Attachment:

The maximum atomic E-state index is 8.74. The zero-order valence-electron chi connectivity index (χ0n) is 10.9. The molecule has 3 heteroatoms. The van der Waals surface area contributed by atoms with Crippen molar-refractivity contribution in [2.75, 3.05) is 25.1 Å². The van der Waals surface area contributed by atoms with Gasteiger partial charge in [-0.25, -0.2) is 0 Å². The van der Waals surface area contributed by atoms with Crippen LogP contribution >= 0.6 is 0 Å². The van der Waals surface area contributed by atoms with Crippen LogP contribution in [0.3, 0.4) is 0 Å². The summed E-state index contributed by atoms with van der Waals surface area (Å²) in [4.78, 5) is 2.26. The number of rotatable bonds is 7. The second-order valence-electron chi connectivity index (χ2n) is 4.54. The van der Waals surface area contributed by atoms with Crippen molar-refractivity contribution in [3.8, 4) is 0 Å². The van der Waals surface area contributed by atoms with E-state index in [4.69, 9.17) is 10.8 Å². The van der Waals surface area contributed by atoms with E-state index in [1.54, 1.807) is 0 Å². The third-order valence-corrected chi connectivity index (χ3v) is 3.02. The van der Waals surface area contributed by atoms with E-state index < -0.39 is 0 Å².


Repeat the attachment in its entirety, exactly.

The maximum atomic E-state index is 8.74. The zero-order valence-electron chi connectivity index (χ0n) is 10.9. The molecule has 3 heteroatoms. The van der Waals surface area contributed by atoms with Crippen molar-refractivity contribution in [2.75, 3.05) is 25.1 Å². The van der Waals surface area contributed by atoms with Gasteiger partial charge in [-0.25, -0.2) is 0 Å². The van der Waals surface area contributed by atoms with Crippen LogP contribution >= 0.6 is 0 Å². The van der Waals surface area contributed by atoms with Crippen LogP contribution in [0.3, 0.4) is 0 Å². The summed E-state index contributed by atoms with van der Waals surface area (Å²) in [4.78, 5) is 2.26. The number of rotatable bonds is 7. The second-order valence-electron chi connectivity index (χ2n) is 4.54. The van der Waals surface area contributed by atoms with Crippen molar-refractivity contribution in [3.8, 4) is 0 Å². The van der Waals surface area contributed by atoms with E-state index in [4.69, 9.17) is 10.8 Å². The van der Waals surface area contributed by atoms with E-state index in [1.54, 1.807) is 0 Å². The third-order valence-corrected chi connectivity index (χ3v) is 3.02. The van der Waals surface area contributed by atoms with E-state index < -0.39 is 0 Å².